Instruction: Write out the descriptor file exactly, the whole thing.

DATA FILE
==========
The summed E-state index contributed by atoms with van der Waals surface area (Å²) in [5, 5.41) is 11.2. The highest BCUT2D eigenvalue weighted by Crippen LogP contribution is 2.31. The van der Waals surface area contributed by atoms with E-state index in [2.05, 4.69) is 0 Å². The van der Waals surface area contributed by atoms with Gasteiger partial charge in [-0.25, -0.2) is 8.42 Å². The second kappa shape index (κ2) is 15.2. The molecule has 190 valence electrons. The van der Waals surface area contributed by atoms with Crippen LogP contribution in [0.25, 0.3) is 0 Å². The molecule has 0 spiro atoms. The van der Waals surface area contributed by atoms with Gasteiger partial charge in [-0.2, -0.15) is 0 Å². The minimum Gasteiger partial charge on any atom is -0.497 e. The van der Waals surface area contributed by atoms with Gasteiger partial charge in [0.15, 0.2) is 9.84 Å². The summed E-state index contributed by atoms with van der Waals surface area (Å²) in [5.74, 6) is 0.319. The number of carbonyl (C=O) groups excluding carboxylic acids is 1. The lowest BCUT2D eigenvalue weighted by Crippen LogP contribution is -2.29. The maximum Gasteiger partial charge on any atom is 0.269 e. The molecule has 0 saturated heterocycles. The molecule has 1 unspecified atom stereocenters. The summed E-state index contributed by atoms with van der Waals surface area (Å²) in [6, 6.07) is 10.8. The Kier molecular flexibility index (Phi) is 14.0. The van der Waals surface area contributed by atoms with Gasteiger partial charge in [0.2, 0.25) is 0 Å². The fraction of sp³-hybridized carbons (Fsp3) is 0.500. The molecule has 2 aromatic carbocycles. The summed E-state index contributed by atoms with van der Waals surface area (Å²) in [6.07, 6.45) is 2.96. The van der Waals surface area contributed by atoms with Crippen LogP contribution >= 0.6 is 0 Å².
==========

The summed E-state index contributed by atoms with van der Waals surface area (Å²) in [5, 5.41) is 11.2. The highest BCUT2D eigenvalue weighted by Crippen LogP contribution is 2.31. The van der Waals surface area contributed by atoms with E-state index in [2.05, 4.69) is 0 Å². The van der Waals surface area contributed by atoms with Gasteiger partial charge in [-0.25, -0.2) is 8.42 Å². The second kappa shape index (κ2) is 15.2. The molecule has 190 valence electrons. The van der Waals surface area contributed by atoms with Crippen LogP contribution in [0.25, 0.3) is 0 Å². The molecule has 0 spiro atoms. The van der Waals surface area contributed by atoms with Gasteiger partial charge in [-0.2, -0.15) is 0 Å². The minimum Gasteiger partial charge on any atom is -0.497 e. The van der Waals surface area contributed by atoms with Gasteiger partial charge in [0.15, 0.2) is 9.84 Å². The summed E-state index contributed by atoms with van der Waals surface area (Å²) in [5.74, 6) is 0.319. The number of carbonyl (C=O) groups excluding carboxylic acids is 1. The lowest BCUT2D eigenvalue weighted by Crippen LogP contribution is -2.29. The maximum Gasteiger partial charge on any atom is 0.269 e. The molecule has 0 saturated heterocycles. The molecule has 1 unspecified atom stereocenters. The summed E-state index contributed by atoms with van der Waals surface area (Å²) in [6, 6.07) is 10.8. The Kier molecular flexibility index (Phi) is 14.0. The van der Waals surface area contributed by atoms with Gasteiger partial charge in [0.2, 0.25) is 0 Å². The fraction of sp³-hybridized carbons (Fsp3) is 0.500. The molecule has 2 aromatic carbocycles. The summed E-state index contributed by atoms with van der Waals surface area (Å²) in [6.07, 6.45) is 2.96. The van der Waals surface area contributed by atoms with Crippen LogP contribution >= 0.6 is 0 Å².